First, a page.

But don't expect them to do it for free.
Between 2017 and 2018, the number of robocalls received by Americans jumped by a whopping 46 percent. At that rate, the Federal Communications Commission (FCC) predicts that spammy bots will make more than half of all calls in 2019.
To address this growing problem, the FCC voted unanimously on Thursday to allow U.S. phone carriers to block robocalls by default — but, tragically, that doesn't mean your provider will offer you the service for free.
According to a statement from FCC Chair Ajit Pai, carriers can "immediately start offering call-blocking programs by default, based on any reasonable analytics designed to identify unwanted calls, so long as consumers are given the choice to opt out."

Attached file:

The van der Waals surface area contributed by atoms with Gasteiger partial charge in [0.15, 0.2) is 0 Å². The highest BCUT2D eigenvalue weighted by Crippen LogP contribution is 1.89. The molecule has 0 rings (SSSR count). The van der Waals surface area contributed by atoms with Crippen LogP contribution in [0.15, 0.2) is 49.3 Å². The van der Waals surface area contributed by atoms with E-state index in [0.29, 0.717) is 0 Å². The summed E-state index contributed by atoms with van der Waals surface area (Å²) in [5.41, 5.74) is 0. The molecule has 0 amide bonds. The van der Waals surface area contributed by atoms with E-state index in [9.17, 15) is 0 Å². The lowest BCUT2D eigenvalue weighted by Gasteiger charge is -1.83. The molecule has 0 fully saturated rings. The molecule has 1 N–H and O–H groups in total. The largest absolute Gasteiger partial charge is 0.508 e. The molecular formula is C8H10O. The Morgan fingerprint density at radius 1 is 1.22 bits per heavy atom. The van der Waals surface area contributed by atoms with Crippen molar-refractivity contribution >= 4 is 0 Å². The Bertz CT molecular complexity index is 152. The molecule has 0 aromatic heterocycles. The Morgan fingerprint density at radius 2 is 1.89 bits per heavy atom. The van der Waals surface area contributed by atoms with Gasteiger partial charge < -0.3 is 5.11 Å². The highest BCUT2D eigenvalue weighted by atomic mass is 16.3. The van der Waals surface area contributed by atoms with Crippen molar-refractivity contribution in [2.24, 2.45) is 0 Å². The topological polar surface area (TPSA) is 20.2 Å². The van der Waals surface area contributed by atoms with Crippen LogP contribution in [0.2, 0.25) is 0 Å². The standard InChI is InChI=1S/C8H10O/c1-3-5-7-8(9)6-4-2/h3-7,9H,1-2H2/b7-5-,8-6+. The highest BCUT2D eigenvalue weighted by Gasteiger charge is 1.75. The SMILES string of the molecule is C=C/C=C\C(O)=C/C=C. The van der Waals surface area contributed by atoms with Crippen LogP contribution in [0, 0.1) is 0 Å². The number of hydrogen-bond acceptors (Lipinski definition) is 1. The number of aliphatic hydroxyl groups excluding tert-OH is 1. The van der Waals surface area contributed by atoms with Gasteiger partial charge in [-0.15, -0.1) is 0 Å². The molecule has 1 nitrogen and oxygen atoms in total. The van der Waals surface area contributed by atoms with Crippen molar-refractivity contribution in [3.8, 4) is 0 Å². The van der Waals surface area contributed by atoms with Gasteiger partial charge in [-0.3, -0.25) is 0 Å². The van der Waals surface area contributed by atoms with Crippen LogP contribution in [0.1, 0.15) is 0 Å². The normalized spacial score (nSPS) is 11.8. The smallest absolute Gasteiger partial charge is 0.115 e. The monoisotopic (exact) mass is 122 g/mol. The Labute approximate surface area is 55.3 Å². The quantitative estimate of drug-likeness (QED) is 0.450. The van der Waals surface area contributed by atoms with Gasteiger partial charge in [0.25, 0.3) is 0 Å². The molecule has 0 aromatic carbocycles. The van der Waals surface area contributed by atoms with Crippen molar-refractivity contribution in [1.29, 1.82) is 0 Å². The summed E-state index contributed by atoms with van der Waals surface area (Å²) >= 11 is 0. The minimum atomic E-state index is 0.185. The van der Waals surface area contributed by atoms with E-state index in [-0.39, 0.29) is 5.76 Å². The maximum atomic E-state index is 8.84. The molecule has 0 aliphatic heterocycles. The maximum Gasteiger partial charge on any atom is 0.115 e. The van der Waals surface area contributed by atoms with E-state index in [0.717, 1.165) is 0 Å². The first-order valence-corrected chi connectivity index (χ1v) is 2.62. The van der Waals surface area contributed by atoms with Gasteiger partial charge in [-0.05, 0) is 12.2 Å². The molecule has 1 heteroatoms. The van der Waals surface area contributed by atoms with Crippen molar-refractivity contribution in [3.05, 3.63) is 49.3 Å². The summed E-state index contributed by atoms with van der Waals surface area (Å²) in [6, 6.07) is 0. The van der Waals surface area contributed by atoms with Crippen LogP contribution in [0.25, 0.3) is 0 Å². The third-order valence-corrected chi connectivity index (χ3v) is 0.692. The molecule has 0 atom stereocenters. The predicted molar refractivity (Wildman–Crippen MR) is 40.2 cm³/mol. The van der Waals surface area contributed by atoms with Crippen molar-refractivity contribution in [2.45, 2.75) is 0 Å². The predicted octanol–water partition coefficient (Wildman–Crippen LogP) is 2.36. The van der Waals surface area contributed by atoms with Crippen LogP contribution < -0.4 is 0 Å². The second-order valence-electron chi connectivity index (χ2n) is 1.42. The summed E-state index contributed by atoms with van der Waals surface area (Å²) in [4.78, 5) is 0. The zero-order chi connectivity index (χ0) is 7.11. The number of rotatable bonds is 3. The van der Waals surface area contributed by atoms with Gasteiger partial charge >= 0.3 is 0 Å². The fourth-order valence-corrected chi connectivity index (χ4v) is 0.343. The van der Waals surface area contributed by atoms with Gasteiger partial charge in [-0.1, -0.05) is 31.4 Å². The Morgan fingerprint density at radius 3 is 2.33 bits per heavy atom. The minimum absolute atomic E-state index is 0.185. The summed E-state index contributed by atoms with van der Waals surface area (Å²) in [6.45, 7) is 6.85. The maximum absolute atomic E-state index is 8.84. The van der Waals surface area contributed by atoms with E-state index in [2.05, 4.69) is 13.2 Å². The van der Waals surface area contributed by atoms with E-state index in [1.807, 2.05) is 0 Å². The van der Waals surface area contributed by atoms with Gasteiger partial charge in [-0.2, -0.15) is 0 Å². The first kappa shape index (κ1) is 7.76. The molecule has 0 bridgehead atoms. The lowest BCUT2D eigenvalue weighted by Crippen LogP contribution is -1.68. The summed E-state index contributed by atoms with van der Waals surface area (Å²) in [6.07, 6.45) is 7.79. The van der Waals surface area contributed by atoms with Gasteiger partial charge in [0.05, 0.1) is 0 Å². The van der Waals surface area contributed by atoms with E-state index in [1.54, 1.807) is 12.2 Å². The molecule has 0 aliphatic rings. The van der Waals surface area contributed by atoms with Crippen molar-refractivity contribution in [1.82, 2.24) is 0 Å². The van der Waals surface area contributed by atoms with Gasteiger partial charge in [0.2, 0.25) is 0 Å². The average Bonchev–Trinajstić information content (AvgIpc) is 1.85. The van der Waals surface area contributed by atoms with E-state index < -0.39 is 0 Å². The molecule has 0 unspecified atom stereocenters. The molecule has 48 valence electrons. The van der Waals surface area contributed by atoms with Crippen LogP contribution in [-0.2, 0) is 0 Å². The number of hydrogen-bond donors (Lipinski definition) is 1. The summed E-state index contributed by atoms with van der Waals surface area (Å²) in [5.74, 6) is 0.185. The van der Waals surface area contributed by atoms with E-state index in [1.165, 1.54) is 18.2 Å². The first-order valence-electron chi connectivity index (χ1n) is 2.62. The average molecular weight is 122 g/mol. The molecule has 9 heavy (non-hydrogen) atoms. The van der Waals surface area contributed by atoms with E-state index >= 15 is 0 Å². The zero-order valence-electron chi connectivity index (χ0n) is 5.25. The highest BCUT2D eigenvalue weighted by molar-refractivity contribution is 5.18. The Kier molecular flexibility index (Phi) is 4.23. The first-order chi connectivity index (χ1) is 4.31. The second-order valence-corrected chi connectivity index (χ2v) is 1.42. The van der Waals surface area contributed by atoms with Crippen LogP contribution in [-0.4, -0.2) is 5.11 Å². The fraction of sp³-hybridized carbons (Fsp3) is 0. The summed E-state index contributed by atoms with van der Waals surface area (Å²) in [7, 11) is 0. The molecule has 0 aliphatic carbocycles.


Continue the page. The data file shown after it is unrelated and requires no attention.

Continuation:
That means your phone carrier could start blocking robocalls for you right away — but the new legislation doesn't require them to offer this service, nor does it require that they provide it free of charge.
"That’s disappointing and that’s something that the FCC should address," consumer protection attorney Frank Kerney told Vox regarding the potential for carriers to charge for the blocking service. "[Carriers] now have the ability to block these calls; they should be doing that for free. These calls have hijacked our cellphones."
More on robocalls: New Law Could End Robocalling Once and for All